If you get a sugar craving, snack on fruit, nuts and seeds or eat a small piece of good quality dark chocolate.
Eat Nutritious Foods
Eat foods containing B vitamins, vitamin C, zinc, calcium and magnesium – vital nutrients for supporting adrenal function.
- Dark green leafy vegetables
- Peppers, tomatoes
- Berries, apples
- Citrus fruits, kiwi fruit
- Wholegrains (oats, brown rice, rye, etc.)
- Nuts, seeds, pulses
- Eggs and fish
Nourish your gut bacteria
Your brain and digestive system are in constant communication with one another – these communication links are called the gut-brain axis. The different bugs in our guts (the gut microbiome) interact with the body and some strains of bacteria can affect our stress and anxiety levels.
For example, bacteria such Lactobacillus plantarum DR7 has been shown to alleviate stress and anxiety in adults (Chong et al., 2019). Foods to include are live yoghurt, kefir, sauerkraut, miso and kimchi.
Chew your food well and aim to eat in a relaxed environment. Practice mindful eating – before you eat take a few deep breaths to relax your body and be aware of the food on your plate.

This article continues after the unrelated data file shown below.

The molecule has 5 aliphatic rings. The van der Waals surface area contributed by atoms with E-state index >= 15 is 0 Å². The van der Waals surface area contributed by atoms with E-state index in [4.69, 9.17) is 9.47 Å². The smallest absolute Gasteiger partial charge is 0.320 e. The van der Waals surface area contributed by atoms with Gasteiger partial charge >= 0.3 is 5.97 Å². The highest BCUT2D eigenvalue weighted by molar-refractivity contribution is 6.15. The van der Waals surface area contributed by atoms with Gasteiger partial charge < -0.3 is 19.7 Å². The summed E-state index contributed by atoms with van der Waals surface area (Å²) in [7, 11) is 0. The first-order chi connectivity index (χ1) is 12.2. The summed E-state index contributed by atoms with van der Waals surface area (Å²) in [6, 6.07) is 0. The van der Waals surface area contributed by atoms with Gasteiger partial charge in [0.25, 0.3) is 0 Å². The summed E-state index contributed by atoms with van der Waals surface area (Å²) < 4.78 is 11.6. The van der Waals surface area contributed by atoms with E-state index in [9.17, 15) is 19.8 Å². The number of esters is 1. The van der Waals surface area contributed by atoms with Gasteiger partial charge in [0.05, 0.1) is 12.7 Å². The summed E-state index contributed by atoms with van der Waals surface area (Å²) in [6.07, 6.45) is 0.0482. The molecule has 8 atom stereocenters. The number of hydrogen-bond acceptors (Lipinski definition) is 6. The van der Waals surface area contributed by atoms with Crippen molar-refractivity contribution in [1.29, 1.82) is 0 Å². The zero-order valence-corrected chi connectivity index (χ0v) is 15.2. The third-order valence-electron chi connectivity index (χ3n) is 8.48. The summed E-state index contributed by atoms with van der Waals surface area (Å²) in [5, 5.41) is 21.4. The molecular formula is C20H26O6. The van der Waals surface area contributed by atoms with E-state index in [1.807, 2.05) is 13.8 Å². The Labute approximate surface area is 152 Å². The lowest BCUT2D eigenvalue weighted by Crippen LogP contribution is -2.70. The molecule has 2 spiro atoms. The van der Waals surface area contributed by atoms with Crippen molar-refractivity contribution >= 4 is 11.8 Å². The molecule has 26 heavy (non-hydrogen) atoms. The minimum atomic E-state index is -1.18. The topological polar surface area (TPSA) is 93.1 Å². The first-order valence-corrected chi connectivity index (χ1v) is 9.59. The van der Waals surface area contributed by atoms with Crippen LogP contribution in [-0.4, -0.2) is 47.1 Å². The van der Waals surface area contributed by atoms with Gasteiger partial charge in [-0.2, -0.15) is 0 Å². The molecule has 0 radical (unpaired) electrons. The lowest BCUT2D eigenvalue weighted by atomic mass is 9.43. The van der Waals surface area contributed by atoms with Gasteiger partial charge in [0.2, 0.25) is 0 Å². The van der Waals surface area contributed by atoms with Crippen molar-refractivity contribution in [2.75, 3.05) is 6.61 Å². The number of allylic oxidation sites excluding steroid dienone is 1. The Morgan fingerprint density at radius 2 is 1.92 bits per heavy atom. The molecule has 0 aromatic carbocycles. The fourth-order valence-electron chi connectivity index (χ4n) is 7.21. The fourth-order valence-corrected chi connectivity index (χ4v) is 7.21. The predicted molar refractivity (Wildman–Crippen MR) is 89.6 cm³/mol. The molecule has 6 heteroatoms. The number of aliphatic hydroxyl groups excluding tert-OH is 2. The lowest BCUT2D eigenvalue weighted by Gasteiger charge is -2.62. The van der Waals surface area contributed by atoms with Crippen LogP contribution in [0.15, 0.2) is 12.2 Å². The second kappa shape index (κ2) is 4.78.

Screen Free Time
Too much time spent on smartphones or tablets can increase levels of anxiety and depression – turn the screens off and instead spend time in nature or curling up with a good book.
References and bibliography
Chatterjee, R. (2018) The Stress Solution. London: Penguin
Chong, H., Yusoff, N., Hor, Y., Lew, L-C., Jaar, M., Choi, S-B., Yusoff, M., Wahid, N., Abdullah, M., Zakaria, N., Ong, K-L., Park, Y-H., Liong, M-T (2019). Lactobacillus plantarum DR7 alleviates stress and anxiety in adults: a randomised, double-blind, placebo-controlled study. Beneficial Microbes 2019 Apr 19;10(4):355-373. doi: 10.3920/BM2018.0135
Nicolle, L. et al (2010) Biochemical Imbalances in Disease. London: Singing Dragon
For further reading
I highly recommend ‘The Stress Solution’ by Dr Rangan Chatterjee.
This article is for information only and is not intended to be a substitute for professional medical advice.